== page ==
German Spitz & Japanese Spitz
It’s interesting having spitz breeds myself to see the similarities between so many of them. The German Spitz and the Japanese Spitz obviously have much the same ancient origins - just different modern origins. The early modern forerunner to the German Spitz popularised in England from the 18th Century by George 1 and his German wife and descendants and the Japanese Spitz developed in Japan and shown as far back in 1921 and registered with the JKC after World War 2.
Not a lot of these adorable breeds are being shown and certainly not in the U.S.A. as they not yet recognised for showing by the AKC but we do see them in other countries and loved by so many.
Their coat needs are similar too in that they are double coated with short soft undercoat and long harsh textured outer coat.
Let’s deal with the German Spitz ﬁ rst for grooming this coat to perfection. As he is compact and his silhouette required to be an almost square outline his coat should highlight his good substance without disguising it. His tuckup should be evident and he ought to exhibit a level topline.
Whilst the German Spitz standard does not allow trimming you can do a lot with the grooming to enhance the points made by the standard as what the judges seek as a dog of perfection without selling your soul to the devil and breaking all the rules.
As all colour varieties are acceptable and the difference between the Klein and Mittel appearing to only be in height ranges, then I shall outline for you how to achieve this almost square shape with harsh texture and abundance of coat around the neck and shoulders and frill of stand up hair extending over the shoulders.
I always say that double coated spitz breeds coats are always in a state of transition - they are either coming or going and the trick to being able to show them on a constant basis is to accelerate the process by removing all dead hair weekly and allowing the new hair to regenerate. I sigh when I see many sites on the internet telling people that the coats don’t need more than a brush each week. Wrong! If you are to show this breed and the Japanese Spitz each week, you need to have a full coat not one halfway there and the quickest and best way is to get that dead hair out and fast! No amount of brushing will remove it fully or as well as my routine I use. That is to bath, oil and blow dry. The oiling is all so important to replace the natural oils from regular bathing. For pet people this is not an issue but for you the consummate show person, you need perfection each and every week and that bath/oil/blow dry routine has to become your new mantra.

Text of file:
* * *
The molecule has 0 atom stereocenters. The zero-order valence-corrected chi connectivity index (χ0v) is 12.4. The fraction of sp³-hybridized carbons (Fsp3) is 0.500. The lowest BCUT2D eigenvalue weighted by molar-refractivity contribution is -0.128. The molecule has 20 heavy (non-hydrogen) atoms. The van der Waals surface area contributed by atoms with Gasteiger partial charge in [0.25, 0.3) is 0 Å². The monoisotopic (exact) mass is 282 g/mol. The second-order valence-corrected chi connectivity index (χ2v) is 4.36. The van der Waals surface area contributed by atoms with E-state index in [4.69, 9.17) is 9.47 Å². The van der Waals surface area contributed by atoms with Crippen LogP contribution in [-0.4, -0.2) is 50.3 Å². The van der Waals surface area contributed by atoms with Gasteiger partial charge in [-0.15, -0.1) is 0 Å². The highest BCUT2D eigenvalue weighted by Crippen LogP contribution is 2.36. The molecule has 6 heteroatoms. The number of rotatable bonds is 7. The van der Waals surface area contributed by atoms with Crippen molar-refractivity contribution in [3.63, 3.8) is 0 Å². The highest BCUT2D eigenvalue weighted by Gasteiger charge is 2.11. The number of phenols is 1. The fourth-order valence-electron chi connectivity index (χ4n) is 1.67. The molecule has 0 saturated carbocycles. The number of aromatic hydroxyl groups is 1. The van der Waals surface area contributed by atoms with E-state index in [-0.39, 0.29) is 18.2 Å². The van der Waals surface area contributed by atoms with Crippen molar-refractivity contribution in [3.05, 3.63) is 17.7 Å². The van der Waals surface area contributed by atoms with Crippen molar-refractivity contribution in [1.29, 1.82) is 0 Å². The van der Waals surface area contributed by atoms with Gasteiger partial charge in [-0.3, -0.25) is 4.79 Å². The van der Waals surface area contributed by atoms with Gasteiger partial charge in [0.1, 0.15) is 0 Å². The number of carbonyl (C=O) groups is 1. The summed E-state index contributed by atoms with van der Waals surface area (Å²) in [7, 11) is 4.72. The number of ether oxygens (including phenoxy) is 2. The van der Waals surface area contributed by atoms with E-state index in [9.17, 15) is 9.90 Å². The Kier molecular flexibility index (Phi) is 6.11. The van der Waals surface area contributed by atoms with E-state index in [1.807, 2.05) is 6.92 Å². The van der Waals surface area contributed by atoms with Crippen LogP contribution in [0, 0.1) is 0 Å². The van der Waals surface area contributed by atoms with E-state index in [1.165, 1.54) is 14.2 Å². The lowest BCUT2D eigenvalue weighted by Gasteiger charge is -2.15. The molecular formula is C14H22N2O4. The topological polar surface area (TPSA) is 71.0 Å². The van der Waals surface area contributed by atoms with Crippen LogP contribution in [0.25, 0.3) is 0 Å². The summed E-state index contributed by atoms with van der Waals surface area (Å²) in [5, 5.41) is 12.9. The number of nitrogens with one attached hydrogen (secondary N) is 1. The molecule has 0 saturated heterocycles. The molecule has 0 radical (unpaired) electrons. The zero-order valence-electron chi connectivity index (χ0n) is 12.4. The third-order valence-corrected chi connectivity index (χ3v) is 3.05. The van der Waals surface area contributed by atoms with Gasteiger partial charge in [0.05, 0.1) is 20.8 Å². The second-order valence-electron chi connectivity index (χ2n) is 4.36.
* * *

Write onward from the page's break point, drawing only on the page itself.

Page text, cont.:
For all spitz breeds or double coated breeds you need to use different things on different areas of the coat and depending on what state the coat is in at the time. As you need to have this coat mostly standing up except for the level topline and remembering you cannot trim, then use Plush Puppy All Purpose Shampoo on the topline for shine and use Plush Puppy Body Building Shampoo on those areas that need to be stand ofﬁ sh and to enhance substance on your dog. Dilute both these shampoos at 5:1 i.e. 5 parts water to one part shampoo. I recommend dilution to get even dispersion throughout the coat right through to the skin. These are all naturally sourced and yet have great outcomes. They really do what they say they will do. These are not just cosmetic ﬂ uff over shampoos, they get right in there and add to those attributes you wish to enhance, thus highlighting that squared silhouette you are keen to achieve. So put the All Purpose on the topline area and the body Building Shampoo on the longer areas you want to stand up. Simple! You can use Plush Puppy Black Opal diluted 3:1 for the black coats but make sure you use Body Building ﬁ rst or mix 1/2 BB Shampoo and half Black Opal for the lengths. For topline you can mix 1/2 Black Opal and 1/2 All Purpose. Leave on for 5 minutes to enhance the black coverage and rinse.
Now do not use conditioner at all. That will simply ﬂ atten and soften the coat when in fact you require a harsh texture. Maybe if your dog is too long then you can put conditioner only on the pants to ﬂ atten and shorten the length of body illusion. For those who don’t need to shorten the silhouette and to keep up the moisture and condition in the coat without softening and ﬂ attening. Plush Puppy Seabreeze Oil diluted 1 tbspn to a bucket of warm water approx 4lt/1gal and saturate the coat through to the skin using a large sponge or pour it on - whatever - just make sure you get it right through the coat for maximum effect. DO NOT RINSE OUT. LEAVE IN. This is not a greasy mix and is just perfect for every bath time and show bath time. It is just amazing and one product we all cannot live without.
For those coats that are not as abundant or in full coat enough then apply Plush Puppy Volumising Cream diluted 1 tbspn to 1 cup warm water and agitate with a fork to mix well and saturate the mix through the coat and leave in. You will not feel this in the coat and it will make each hair appear thicker.